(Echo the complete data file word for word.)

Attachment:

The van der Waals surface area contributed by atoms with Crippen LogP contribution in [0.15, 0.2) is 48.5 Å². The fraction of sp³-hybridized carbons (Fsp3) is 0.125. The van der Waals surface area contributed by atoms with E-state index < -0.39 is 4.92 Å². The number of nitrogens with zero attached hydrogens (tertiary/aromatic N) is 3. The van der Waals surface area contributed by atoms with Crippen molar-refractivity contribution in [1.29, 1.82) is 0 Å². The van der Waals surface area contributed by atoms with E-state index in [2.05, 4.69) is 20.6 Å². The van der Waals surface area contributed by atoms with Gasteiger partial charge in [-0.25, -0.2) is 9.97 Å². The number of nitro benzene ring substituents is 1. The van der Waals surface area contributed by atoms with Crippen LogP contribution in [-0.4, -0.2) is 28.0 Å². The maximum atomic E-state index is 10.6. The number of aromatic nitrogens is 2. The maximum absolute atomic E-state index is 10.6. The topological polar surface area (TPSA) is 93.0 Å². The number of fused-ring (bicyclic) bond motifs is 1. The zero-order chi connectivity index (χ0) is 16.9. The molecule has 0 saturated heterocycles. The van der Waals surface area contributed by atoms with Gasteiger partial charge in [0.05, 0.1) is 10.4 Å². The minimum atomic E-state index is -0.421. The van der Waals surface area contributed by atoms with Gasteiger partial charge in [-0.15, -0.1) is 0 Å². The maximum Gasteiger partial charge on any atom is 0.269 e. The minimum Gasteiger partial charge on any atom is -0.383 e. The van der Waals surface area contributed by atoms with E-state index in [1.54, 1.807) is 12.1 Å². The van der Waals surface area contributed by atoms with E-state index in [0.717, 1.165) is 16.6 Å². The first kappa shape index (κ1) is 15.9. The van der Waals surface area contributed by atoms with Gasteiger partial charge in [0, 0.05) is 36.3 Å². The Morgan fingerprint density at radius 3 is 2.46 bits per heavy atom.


The van der Waals surface area contributed by atoms with Crippen LogP contribution in [0.15, 0.2) is 48.5 Å². The fraction of sp³-hybridized carbons (Fsp3) is 0.125. The van der Waals surface area contributed by atoms with E-state index < -0.39 is 4.92 Å². The number of nitrogens with zero attached hydrogens (tertiary/aromatic N) is 3. The van der Waals surface area contributed by atoms with Crippen molar-refractivity contribution in [1.29, 1.82) is 0 Å². The van der Waals surface area contributed by atoms with E-state index in [2.05, 4.69) is 20.6 Å². The van der Waals surface area contributed by atoms with Gasteiger partial charge in [-0.25, -0.2) is 9.97 Å². The number of nitro benzene ring substituents is 1. The van der Waals surface area contributed by atoms with Crippen LogP contribution in [-0.4, -0.2) is 28.0 Å². The maximum atomic E-state index is 10.6. The number of aromatic nitrogens is 2. The maximum absolute atomic E-state index is 10.6. The topological polar surface area (TPSA) is 93.0 Å². The number of fused-ring (bicyclic) bond motifs is 1. The zero-order chi connectivity index (χ0) is 16.9. The molecule has 0 saturated heterocycles. The van der Waals surface area contributed by atoms with Gasteiger partial charge in [0.05, 0.1) is 10.4 Å². The minimum atomic E-state index is -0.421. The van der Waals surface area contributed by atoms with Gasteiger partial charge in [-0.15, -0.1) is 0 Å². The maximum Gasteiger partial charge on any atom is 0.269 e. The minimum Gasteiger partial charge on any atom is -0.383 e. The van der Waals surface area contributed by atoms with E-state index in [1.54, 1.807) is 12.1 Å². The van der Waals surface area contributed by atoms with E-state index in [0.717, 1.165) is 16.6 Å². The first kappa shape index (κ1) is 15.9. The van der Waals surface area contributed by atoms with Gasteiger partial charge in [0, 0.05) is 36.3 Å². The Morgan fingerprint density at radius 3 is 2.46 bits per heavy atom.